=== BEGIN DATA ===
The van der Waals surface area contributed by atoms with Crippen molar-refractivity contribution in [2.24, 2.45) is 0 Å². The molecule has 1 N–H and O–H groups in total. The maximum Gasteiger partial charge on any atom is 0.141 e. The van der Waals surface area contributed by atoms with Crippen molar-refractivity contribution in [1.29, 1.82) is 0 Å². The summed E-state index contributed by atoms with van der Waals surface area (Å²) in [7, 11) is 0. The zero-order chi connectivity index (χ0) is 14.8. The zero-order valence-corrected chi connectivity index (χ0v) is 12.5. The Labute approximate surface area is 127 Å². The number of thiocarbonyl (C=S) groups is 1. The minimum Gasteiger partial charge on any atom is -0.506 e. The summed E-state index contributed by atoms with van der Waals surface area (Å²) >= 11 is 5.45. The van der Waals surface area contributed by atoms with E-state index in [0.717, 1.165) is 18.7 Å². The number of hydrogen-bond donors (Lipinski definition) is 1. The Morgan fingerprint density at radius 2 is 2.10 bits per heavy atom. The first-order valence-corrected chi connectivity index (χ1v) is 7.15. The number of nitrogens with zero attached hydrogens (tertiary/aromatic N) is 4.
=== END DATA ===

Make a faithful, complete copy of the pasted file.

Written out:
The van der Waals surface area contributed by atoms with Crippen molar-refractivity contribution in [2.24, 2.45) is 0 Å². The molecule has 1 N–H and O–H groups in total. The maximum Gasteiger partial charge on any atom is 0.141 e. The van der Waals surface area contributed by atoms with Crippen molar-refractivity contribution in [1.29, 1.82) is 0 Å². The summed E-state index contributed by atoms with van der Waals surface area (Å²) in [7, 11) is 0. The zero-order chi connectivity index (χ0) is 14.8. The zero-order valence-corrected chi connectivity index (χ0v) is 12.5. The Labute approximate surface area is 127 Å². The number of thiocarbonyl (C=S) groups is 1. The minimum Gasteiger partial charge on any atom is -0.506 e. The summed E-state index contributed by atoms with van der Waals surface area (Å²) >= 11 is 5.45. The van der Waals surface area contributed by atoms with E-state index in [0.717, 1.165) is 18.7 Å². The number of hydrogen-bond donors (Lipinski definition) is 1. The Morgan fingerprint density at radius 2 is 2.10 bits per heavy atom. The first-order valence-corrected chi connectivity index (χ1v) is 7.15. The number of nitrogens with zero attached hydrogens (tertiary/aromatic N) is 4.